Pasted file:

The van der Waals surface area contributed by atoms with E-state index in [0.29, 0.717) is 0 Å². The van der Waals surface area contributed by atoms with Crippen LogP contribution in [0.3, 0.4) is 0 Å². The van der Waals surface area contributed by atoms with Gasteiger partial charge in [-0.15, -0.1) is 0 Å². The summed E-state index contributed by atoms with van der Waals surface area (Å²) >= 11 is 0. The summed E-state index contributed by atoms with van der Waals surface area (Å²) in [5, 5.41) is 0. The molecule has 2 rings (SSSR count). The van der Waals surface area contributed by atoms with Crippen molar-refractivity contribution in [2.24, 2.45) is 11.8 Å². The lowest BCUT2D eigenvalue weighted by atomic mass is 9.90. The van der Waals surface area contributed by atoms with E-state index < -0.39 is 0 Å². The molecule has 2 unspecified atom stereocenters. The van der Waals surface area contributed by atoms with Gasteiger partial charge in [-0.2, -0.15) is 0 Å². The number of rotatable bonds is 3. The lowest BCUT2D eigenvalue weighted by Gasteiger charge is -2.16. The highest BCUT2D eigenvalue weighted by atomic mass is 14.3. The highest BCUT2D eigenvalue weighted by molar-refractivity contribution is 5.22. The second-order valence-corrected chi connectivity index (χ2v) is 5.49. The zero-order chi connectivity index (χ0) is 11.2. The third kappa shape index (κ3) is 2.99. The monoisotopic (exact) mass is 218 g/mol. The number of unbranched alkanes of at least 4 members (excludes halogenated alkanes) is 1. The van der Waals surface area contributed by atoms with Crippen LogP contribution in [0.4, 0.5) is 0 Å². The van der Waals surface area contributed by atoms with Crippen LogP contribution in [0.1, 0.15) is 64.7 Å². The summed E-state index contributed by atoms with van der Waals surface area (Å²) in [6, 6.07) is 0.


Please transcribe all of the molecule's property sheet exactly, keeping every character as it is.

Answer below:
The van der Waals surface area contributed by atoms with E-state index in [0.29, 0.717) is 0 Å². The van der Waals surface area contributed by atoms with Crippen LogP contribution in [0.3, 0.4) is 0 Å². The van der Waals surface area contributed by atoms with Gasteiger partial charge in [-0.15, -0.1) is 0 Å². The summed E-state index contributed by atoms with van der Waals surface area (Å²) >= 11 is 0. The summed E-state index contributed by atoms with van der Waals surface area (Å²) in [5, 5.41) is 0. The molecule has 2 rings (SSSR count). The van der Waals surface area contributed by atoms with Crippen molar-refractivity contribution in [2.24, 2.45) is 11.8 Å². The lowest BCUT2D eigenvalue weighted by atomic mass is 9.90. The van der Waals surface area contributed by atoms with E-state index < -0.39 is 0 Å². The molecule has 2 unspecified atom stereocenters. The van der Waals surface area contributed by atoms with Gasteiger partial charge in [-0.2, -0.15) is 0 Å². The number of rotatable bonds is 3. The lowest BCUT2D eigenvalue weighted by Gasteiger charge is -2.16. The highest BCUT2D eigenvalue weighted by atomic mass is 14.3. The highest BCUT2D eigenvalue weighted by molar-refractivity contribution is 5.22. The second-order valence-corrected chi connectivity index (χ2v) is 5.49. The zero-order chi connectivity index (χ0) is 11.2. The third kappa shape index (κ3) is 2.99. The monoisotopic (exact) mass is 218 g/mol. The number of unbranched alkanes of at least 4 members (excludes halogenated alkanes) is 1. The van der Waals surface area contributed by atoms with Crippen LogP contribution in [0.4, 0.5) is 0 Å². The van der Waals surface area contributed by atoms with Crippen LogP contribution in [0.1, 0.15) is 64.7 Å². The summed E-state index contributed by atoms with van der Waals surface area (Å²) in [6, 6.07) is 0.